Privy Council Orders Retrial In 2013 Murder Conviction

In a Privy Council judgment, given on April 11,2022. The appellant Devon Hewey and Jay Dill has successfully won their appeal against The Queen Respondent ( Bermuda ) in which a retrial has been awarded to the two men.


On behalf of the respondent, it is submitted that, notwithstanding the misdirections in the summing up, this is a case where the Board can safely apply the proviso. Section 21(1) of the Court of Appeal Act 1964 provides that on the hearing of an appeal the court may “notwithstanding that they are of opinion that the point raised in the appeal might be decided in favour of the appellant, dismiss the appeal if they consider that no substantial miscarriage of justice has actually occurred”.

51. In support of this the respondent relies upon the following matters, a number of which are disputed by the appellant:

(i) There was evidence that the appellant was a mid-ranking member of the 42nd gang and as such was expected to conduct revenge attacks on those who had insulted a fellow gang member. The deceased was related to two senior members of Parkside, a rival gang. The appellant and Mr Dill thus both had a general gang motive for the murder.

(ii) In November 2010 Mr Dill had been humiliated by Mr Robinson’s mother in front of other gang members, and thus had a particular motive for this murder.

(iii) Mr Dill had recorded a voice message indicating his dissatisfaction with the commitment to the gang of some of its members and volunteering his readiness to shoot someone.

(iv) The gun used to kill the deceased was used in a gang murder on 17 April 2011, some two weeks after the killing of Mr Robinson.

(v) The gunman appeared to be left-handed. So was Mr Dill.

(vi) There was telephone contact with Mr Parris by both the appellant and Mr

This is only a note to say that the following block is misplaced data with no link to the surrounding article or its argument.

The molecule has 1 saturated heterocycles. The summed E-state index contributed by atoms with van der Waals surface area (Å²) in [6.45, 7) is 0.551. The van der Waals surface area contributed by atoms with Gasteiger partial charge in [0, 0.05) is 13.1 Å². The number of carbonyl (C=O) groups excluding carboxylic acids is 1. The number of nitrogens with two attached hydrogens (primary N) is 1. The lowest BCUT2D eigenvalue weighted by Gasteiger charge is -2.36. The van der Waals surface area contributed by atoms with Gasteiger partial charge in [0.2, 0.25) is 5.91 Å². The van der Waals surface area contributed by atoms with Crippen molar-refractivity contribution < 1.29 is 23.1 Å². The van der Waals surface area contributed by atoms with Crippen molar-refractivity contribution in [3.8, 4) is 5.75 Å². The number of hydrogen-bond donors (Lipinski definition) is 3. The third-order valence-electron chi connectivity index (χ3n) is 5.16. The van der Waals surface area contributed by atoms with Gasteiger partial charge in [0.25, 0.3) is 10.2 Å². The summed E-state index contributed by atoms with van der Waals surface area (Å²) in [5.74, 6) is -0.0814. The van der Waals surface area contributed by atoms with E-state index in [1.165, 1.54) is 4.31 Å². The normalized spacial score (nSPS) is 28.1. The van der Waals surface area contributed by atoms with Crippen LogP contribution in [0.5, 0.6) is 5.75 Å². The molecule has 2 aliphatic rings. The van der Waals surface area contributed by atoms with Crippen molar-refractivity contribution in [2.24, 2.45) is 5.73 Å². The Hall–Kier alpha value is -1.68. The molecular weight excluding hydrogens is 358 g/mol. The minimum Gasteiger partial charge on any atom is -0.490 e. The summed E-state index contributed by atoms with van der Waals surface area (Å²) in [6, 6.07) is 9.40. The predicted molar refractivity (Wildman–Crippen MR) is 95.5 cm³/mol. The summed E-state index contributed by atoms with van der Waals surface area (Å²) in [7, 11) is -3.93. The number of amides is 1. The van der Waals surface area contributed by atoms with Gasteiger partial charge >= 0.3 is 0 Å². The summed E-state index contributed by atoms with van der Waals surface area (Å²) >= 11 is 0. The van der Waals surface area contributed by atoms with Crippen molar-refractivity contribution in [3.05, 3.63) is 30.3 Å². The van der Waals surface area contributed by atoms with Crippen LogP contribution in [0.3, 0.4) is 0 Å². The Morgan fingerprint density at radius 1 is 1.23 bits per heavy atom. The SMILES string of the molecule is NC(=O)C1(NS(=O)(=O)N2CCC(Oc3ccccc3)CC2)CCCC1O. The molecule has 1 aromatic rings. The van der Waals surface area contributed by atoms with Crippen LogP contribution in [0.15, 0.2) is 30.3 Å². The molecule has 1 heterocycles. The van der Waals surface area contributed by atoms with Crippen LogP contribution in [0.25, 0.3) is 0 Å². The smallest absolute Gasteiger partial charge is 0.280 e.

Dill, shortly before and shortly after the murder.

(vii) The appellant fitted the general description by Mr Busby as the driver of the bike. Mr Busby described the bike as a black Honda Scoopy. This matched the bike owned by the appellant which was linked to him by DNA and fingerprints.

(viii) The appellant called his mother shortly after the shooting and told her to put out the dog, something he routinely did when there had been a shooting. (For the appellant it is submitted that the prosecution evidence showed that by 8.55 pm when this call was made the news of the shooting had spread around Bermuda.)

(ix) The appellant arrived with Mr Dill in Palmetto Road, coming from the direction of the house next door where the bikes had been hidden from view, carrying black helmets matching Mr Busby’s description. (For the appellant it is said that it was the prosecution evidence that it was usual for the appellant to park his bike in his neighbour’s rear yard.)

(x) The appellant was in the company of Mr Dill shortly after the murder. Mr Dill’s clothes matched Mr Busby’s description and had GSR, ie three-component particles, on them. (For the appellant it is said that the clothing worn by Mr Dill when he was said to be with the appellant did not match the description of clothing given by Mr Busby. Furthermore, the appellant’s own jacket was even more unlike the clothing described and could not be described as “black” or “dark”.)

(xi) It was Mr Dill’s evidence that he and the appellant had been together at all material times on the evening in question, and the appellant adopted this evidence in cross examination of Mr Dill, thus advancing the same alibi. The jury convicted Mr Dill on evidence which included three-component particles. If Mr Dill committed the murder it was a legitimate conclusion that his driver was the appellant.

52. The Board considers that the case against the appellant, although based on circumstantial evidence, was nevertheless a strong one. However, the Board is unable to conclude with confidence that no substantial miscarriage of justice has actually occurred as a result of the misdirections and it therefore declines to apply the proviso.


53. The gravity of the alleged offence and the strength of the prosecution case might appear to suggest that a retrial is appropriate, notwithstanding the passage of time since the events with which it would be concerned. However, in the Board’s view the question whether a retrial should be ordered is pre-eminently one to be decided by the Court of Appeal which has the benefit of first-hand knowledge of local procedures and conditions.


54. The Board will therefore humbly advise Her Majesty that the appellant’s conviction and sentence be set aside and the matter remitted to the Court of Appeal for it to consider whether to order that the case be remitted to the Supreme Court to be retried and for the Court of Appeal to make such order as it thinks fit for the detention of the appellant in custody pending the re-trial or for his release on bail or otherwise, in accordance with section 21(1) Court of Appeal Act 1964.


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